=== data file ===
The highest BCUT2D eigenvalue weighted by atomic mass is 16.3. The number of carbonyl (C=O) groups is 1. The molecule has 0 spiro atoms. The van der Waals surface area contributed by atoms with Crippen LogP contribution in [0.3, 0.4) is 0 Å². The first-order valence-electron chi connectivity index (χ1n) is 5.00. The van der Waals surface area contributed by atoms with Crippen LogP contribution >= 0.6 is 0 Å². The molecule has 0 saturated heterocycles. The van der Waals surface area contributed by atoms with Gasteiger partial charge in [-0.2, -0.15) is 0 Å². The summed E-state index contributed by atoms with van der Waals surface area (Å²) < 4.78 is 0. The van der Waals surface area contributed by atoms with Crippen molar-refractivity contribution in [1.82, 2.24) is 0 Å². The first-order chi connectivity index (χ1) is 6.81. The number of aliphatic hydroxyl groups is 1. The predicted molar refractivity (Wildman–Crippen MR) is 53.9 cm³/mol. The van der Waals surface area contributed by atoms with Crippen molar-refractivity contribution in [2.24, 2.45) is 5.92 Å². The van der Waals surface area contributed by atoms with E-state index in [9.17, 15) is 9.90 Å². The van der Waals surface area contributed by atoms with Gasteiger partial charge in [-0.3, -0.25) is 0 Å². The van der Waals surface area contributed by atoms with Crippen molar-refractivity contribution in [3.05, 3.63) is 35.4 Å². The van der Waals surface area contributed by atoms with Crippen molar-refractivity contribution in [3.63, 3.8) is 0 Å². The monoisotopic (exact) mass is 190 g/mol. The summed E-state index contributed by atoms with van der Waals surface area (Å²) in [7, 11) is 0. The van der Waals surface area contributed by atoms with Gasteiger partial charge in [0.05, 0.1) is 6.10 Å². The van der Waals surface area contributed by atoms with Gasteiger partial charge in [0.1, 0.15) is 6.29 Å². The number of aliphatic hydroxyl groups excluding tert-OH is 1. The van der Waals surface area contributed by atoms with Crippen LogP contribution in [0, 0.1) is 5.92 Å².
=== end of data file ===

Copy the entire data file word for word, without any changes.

The highest BCUT2D eigenvalue weighted by atomic mass is 16.3. The number of carbonyl (C=O) groups is 1. The molecule has 0 spiro atoms. The van der Waals surface area contributed by atoms with Crippen LogP contribution in [0.3, 0.4) is 0 Å². The first-order valence-electron chi connectivity index (χ1n) is 5.00. The van der Waals surface area contributed by atoms with Crippen LogP contribution >= 0.6 is 0 Å². The molecule has 0 saturated heterocycles. The van der Waals surface area contributed by atoms with Gasteiger partial charge in [-0.2, -0.15) is 0 Å². The summed E-state index contributed by atoms with van der Waals surface area (Å²) < 4.78 is 0. The van der Waals surface area contributed by atoms with Crippen molar-refractivity contribution in [1.82, 2.24) is 0 Å². The first-order chi connectivity index (χ1) is 6.81. The number of aliphatic hydroxyl groups is 1. The predicted molar refractivity (Wildman–Crippen MR) is 53.9 cm³/mol. The van der Waals surface area contributed by atoms with Crippen molar-refractivity contribution in [2.24, 2.45) is 5.92 Å². The van der Waals surface area contributed by atoms with E-state index in [9.17, 15) is 9.90 Å². The van der Waals surface area contributed by atoms with Gasteiger partial charge in [-0.3, -0.25) is 0 Å². The van der Waals surface area contributed by atoms with Crippen molar-refractivity contribution in [3.05, 3.63) is 35.4 Å². The van der Waals surface area contributed by atoms with Crippen molar-refractivity contribution in [3.63, 3.8) is 0 Å². The monoisotopic (exact) mass is 190 g/mol. The summed E-state index contributed by atoms with van der Waals surface area (Å²) in [7, 11) is 0. The van der Waals surface area contributed by atoms with Gasteiger partial charge in [0.05, 0.1) is 6.10 Å². The van der Waals surface area contributed by atoms with Gasteiger partial charge in [0.1, 0.15) is 6.29 Å². The number of aliphatic hydroxyl groups excluding tert-OH is 1. The van der Waals surface area contributed by atoms with Crippen LogP contribution in [0, 0.1) is 5.92 Å².